With Leicester City under threat of relegation, Michelle Owen discusses Jamie Vardy’s struggle to replicate the form that helped the Foxes achieve the unthinkable last season.
While recently on holiday, I enjoyed reading Jamie Vardy’s autobiography. It’s a fascinating story; from non-league to Premier League winner…we all know it by now! But the Premier League’s second highest goalscorer of 2015/16 appears to have gone missing this campaign.
Last season was simply a fairy tale and one we probably won’t witness a similar feat for years. Leicester City defied the odds to achieve the unthinkable and every player had their role. Many are talking about N’Golo Kante this season as he continues to make a difference with Chelsea. Claudio Ranieri’s side are definitely worse off without him, but so many other players haven’t reached their peaks of last season.
Vardy has five Premier League goals so far, with three of those scored when Leicester beat Manchester City 4-2 in December. He, like Kante, could’ve left in summer. Arsenal were so impressed with his haul of 24 goals they triggered the £20m release clause in his contract. I saw in some papers he said it was an easy decision for him to stay at Leicester. His book tells a different story, to the point where he and his wife were looking at London schools for their children. Nonetheless he stayed put, albeit with a very lucrative contract. I wonder how much he regrets that now. His formidable partnership with Riyad Mahrez just hasn’t reignited this season.
From an outside perspective you have to think he must be happy as ever. Far from the days of drinking Skittles vodka with a tag on and making prosthetic limbs in a factory, he has more money than you could ever need. He’s happily married with children and apart from a failing out with his parents which he refers to in his book, he has a settled life. Off-field distractions don’t seem to be a reason for his lack of form.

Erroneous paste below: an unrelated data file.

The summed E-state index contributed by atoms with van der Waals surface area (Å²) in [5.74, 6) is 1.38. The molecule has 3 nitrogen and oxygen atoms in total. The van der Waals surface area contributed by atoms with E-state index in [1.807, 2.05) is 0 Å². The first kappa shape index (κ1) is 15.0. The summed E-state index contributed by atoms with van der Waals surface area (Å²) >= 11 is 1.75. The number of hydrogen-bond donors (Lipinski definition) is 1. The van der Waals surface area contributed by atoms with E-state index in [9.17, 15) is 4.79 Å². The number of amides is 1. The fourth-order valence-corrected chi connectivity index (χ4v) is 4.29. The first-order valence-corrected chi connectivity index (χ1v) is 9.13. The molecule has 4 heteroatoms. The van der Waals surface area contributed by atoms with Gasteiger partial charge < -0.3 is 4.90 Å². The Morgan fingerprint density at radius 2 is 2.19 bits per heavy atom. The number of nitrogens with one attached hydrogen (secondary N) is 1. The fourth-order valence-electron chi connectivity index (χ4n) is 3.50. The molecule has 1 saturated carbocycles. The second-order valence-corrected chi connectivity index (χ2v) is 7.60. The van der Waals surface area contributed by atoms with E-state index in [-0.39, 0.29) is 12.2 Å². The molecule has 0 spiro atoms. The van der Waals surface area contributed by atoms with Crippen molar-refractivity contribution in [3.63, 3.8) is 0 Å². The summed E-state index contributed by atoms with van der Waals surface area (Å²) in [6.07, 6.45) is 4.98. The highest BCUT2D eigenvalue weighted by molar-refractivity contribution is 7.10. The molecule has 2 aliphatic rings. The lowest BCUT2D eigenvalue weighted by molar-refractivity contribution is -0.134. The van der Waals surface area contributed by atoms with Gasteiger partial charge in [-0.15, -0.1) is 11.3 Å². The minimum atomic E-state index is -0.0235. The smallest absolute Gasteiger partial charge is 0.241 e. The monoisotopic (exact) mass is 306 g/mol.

Ranieri has said he’s willing to drop some of his title-winning heroes to avoid relegation. Could Vardy be one of these? He’s not managed a shot on target since December 17th. He talks in his book at how he first doubted if he could make the step up from non-league to Championship but Nigel Pearson believed in him. He needs to rediscover that self-belief he found.
I saw some tweets over the weekend calling him a one-season wonder. His form doesn’t make for pretty reading, but rewind just over 12 months and Vardy broke Ruud Van Nistelrooy’s record of scoring in 11 consecutive Premier League matches. He must have felt on top of the world, but that confidence has evaporated.
Confidence is, personally for me, a huge deal when it comes to playing. Obviously I’ve never played at such a level, but I know when I score in a match I feel like I can go on and get another and another. But if I miss and hear the moans and groans behind me, it makes me feel worse and adds even more pressure. For Vardy, times that by a few thousand fans on your back. Yet it’s not as if Vardy is missing lots of chances. I found a very interesting and telling stat from Opta. Opta’s Expected Goals model – an analytical tool which measures the quality of any given chance – calculates that Vardy would’ve been expected to score 5.03 goals this season based on the shots he has taken, which actually shows Vardy’s finishing not to be the issue.
He has only taken 1.3 shots per game as opposed to 3.2 last campaign. The 30-year-old has a way of playing which would be difficult to change at this stage. He relies on other players fashioning opportunities for him which have been far fewer than last season, and indicative of the wider problem of the whole squad.
Vardy’s story so far has been good enough to have a film made about him – now it just needs a happy ending. Potentially sitting on the bench and relegation is not one he would’ve chosen. But this is Leicester City, and there’s still time…
Follow Michelle on Twitter at @michelleowen7